Chapter 4 of the Tribunals, Courts and Enforcement Act 2007 established a new form av insolvency in England and Wales. This form of insolvency is called debt relief order (DRO) and is not the same thing as bankruptcy. Compared to traditional bankruptcy, the debt relief order is intended to be easier, quicker and cheaper. It is aimed towards debtors who have few or no assets and a low disposable income.
Debt relief order has been available in England and Wales since 6 April 2009 when the new law came into force.
At the time of writing, the fee for applying for a debt relief order is £90. If you can not pay the whole amount as a lump sum, you can pay it in instalments prior to applying for the debt relief order.
You can apply for a debt relief order without attending court.
What is a debt relief order?
If you are granted a debt relief order, you will not have to make any payments on your loans during a 12 month period. If your financial situation is still sufficiently bad after these 12 months, you debts will be written off.
The DRO will have an effect on your credit rating for six years.
The DRO will appear in the Individual Insolvency Register, a register that is open to the public.
If you do not follow the DRO-rules, the court can make a Debt Relief Restrictions Order (DRRO) against you. A DRRO can also be issued at the same time as your DRO is approved, if the court believes that you have been dishonest or are to blame for the situation you’re in. A DRRO can be in place from 2 to 15 years, which is much longer than the 12 months of restrictions that come with just a DRO.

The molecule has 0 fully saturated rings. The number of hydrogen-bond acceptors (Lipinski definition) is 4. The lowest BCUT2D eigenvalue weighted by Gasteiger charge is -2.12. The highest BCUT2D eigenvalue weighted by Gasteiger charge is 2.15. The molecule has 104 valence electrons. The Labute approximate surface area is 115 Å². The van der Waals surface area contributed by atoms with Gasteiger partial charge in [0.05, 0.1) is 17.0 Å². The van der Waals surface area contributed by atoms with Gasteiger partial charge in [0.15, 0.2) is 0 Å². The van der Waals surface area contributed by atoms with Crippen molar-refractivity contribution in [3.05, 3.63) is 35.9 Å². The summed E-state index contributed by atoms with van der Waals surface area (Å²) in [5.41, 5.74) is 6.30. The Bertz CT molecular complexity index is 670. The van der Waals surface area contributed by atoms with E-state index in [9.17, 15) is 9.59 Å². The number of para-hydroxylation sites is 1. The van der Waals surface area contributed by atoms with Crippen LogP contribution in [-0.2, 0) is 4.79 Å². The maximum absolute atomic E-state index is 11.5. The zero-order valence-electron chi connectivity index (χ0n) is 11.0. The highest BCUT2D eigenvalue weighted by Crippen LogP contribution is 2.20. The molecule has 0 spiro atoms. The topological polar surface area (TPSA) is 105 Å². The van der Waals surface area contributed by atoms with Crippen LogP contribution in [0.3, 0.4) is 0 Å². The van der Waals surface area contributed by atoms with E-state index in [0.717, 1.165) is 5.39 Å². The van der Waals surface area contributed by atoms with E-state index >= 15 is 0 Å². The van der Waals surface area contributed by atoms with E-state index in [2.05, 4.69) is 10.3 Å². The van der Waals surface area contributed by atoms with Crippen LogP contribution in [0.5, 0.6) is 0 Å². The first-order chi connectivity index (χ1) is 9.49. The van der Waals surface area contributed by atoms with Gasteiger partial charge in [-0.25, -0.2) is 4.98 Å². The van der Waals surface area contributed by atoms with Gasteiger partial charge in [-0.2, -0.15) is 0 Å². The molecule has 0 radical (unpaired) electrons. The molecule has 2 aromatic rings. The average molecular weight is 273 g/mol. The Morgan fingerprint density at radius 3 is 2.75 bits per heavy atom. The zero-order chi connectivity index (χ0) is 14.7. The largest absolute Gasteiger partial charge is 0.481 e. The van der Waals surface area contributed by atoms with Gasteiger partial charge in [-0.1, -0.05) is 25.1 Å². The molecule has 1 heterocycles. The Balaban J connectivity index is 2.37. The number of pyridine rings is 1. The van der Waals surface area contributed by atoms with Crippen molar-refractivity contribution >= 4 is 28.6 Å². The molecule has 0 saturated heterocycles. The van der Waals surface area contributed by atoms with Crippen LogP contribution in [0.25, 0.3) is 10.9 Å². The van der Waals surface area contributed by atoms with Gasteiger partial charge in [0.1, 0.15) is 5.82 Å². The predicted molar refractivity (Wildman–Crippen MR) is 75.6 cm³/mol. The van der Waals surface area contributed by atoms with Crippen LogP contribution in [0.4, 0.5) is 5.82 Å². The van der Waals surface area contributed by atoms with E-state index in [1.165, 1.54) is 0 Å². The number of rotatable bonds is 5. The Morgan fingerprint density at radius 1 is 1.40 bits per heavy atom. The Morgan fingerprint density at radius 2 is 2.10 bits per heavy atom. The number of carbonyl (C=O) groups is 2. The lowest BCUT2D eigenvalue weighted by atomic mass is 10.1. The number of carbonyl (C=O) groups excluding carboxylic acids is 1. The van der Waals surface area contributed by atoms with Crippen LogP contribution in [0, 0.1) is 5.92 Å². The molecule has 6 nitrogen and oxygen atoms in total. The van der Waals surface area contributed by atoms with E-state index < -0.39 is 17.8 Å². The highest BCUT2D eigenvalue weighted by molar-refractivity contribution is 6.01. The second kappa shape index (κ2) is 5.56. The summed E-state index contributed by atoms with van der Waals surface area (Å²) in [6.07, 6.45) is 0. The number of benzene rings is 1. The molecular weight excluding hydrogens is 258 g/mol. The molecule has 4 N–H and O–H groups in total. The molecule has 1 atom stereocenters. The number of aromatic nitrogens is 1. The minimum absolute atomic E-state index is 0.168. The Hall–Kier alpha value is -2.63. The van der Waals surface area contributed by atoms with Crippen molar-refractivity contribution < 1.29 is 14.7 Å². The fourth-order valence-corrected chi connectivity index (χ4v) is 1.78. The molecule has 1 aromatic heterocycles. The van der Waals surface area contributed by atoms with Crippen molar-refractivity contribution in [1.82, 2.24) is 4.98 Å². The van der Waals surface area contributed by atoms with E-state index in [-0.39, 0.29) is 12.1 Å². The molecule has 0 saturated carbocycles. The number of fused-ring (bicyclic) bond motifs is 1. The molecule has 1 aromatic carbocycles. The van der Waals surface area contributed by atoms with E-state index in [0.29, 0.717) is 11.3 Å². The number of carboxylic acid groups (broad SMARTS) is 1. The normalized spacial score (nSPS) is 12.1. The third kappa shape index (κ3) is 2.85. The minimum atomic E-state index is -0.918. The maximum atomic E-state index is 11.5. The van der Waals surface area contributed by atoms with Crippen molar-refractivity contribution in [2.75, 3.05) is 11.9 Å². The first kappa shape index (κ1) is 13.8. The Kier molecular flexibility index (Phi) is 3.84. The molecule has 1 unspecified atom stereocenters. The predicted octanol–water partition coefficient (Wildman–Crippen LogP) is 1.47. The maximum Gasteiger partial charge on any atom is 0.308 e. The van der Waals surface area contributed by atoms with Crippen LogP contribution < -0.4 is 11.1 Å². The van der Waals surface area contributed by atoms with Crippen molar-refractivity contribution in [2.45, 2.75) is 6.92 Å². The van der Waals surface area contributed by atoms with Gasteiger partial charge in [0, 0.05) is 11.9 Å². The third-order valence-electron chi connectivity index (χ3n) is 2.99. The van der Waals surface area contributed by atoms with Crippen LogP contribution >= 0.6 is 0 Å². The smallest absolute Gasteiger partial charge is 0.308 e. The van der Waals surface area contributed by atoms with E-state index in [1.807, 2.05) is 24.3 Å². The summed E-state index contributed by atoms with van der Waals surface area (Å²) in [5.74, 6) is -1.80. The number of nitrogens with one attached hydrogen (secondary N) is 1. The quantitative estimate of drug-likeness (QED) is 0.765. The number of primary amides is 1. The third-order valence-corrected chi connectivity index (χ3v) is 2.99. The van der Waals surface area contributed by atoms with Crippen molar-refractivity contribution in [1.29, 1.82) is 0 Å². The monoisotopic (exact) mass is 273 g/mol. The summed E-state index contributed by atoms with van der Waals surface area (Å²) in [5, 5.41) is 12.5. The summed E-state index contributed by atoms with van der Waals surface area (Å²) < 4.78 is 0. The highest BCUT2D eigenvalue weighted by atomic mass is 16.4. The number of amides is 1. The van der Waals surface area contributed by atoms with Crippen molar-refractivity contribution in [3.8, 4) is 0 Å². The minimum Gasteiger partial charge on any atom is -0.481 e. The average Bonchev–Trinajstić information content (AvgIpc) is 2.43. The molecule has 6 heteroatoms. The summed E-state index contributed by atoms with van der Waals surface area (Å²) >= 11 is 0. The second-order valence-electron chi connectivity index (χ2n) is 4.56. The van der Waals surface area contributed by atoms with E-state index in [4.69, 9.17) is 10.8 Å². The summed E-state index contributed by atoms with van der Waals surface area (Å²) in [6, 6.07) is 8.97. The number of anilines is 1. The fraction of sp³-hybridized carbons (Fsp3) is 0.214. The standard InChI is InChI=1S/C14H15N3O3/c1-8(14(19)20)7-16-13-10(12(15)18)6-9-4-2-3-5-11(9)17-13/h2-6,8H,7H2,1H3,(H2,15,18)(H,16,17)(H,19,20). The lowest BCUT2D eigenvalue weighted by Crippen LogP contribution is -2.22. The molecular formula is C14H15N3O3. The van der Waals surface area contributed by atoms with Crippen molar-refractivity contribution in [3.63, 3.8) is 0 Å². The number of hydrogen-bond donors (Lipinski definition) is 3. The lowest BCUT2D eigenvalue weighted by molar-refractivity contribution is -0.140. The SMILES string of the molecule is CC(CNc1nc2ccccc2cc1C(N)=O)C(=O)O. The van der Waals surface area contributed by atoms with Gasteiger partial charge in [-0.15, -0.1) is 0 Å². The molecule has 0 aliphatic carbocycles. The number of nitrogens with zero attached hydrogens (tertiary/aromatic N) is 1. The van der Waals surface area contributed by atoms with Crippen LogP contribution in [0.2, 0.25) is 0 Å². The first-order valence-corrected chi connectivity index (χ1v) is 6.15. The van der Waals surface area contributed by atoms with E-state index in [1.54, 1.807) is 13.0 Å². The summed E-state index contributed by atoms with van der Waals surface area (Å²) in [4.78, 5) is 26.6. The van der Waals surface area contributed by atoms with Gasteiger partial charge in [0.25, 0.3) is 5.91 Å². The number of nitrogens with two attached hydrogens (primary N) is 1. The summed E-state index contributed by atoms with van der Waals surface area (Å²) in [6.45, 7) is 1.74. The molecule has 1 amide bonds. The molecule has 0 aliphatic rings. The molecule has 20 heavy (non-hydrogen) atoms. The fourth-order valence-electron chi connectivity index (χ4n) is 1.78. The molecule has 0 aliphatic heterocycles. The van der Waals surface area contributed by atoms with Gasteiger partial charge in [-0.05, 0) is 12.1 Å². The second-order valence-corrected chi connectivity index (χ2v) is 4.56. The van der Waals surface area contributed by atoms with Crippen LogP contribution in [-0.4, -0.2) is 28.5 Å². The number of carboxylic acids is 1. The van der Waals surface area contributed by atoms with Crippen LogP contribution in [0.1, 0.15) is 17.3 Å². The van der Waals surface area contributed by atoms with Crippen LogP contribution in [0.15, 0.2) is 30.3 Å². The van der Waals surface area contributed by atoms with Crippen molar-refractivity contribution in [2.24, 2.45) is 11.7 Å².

Are you qualified for a debt relief order?
Not anyone with debts can get a debt relief order. There are several conditions that you need to meet in order to be approved for a DRO. Here are some of the most important ones (the list is not complete):
- You must live in England or Wales, or have lived / carried out business there in the last three years.
- You must owe £15,000 or less. If you have larger debts than this, a debt relief order is not possible.
- You must be unable to repay your debts.
- You must have £50 or less remaining per month after having paid for basic household expenses.
- You can not have assets worth more than a total of £300. There are however a few specific assets that will not be included in that sum.- A car worth £1 000 or less.- Approved pensions
– Household equipment and other basics that your or members of your household needs, including furniture, bedding and clothing.
Please note that homes are not excluded, so if you own a home worth more than £300 you can not qualify for DRO.
- You can not have obtained a debt relief order in the last six years.
- You can not be involved in any other kind of formal insolvency procedure when you apply for a DRO. Three examples of formal insolvency procedures are bankruptcy restrictions or undertakings, interim order, and an individual voluntary arrangement in accordance with the Insolvency Act 1986.
What you must and mustn’t do once you have been approved for a debt relief order
Once you have been approved for a debt relief order, there are certain rules you must adhere to. Below, you will find some of the most important ones (the list is not complete).
- You are not allowed to act as a company director, or be involved in the ‘promotion, management or formation of a limited company’ without getting permission from the court.
- You are allowed to obtain credit, but you are not allowed to obtain credit worth £500 or more without telling the lender that you are currently going through a debt relief order. This includes credits that you apply for together with someone else. It also includes ‘acting with the intention’ of getting credit, e.g. ordering something online without signing up for credit but then fail to pay for the item right away when it arrives.
- If you apply for an overdraft facility, you must tell the bank or building society that you are currently undergoing a debt relief order. Also, you are not allowed to write cheques that you wont honour.
- If you carry on business in a different name than the name that you had when you obtained the DRO, you must tell everyone that you do business with the name under which you were approved for an DRO.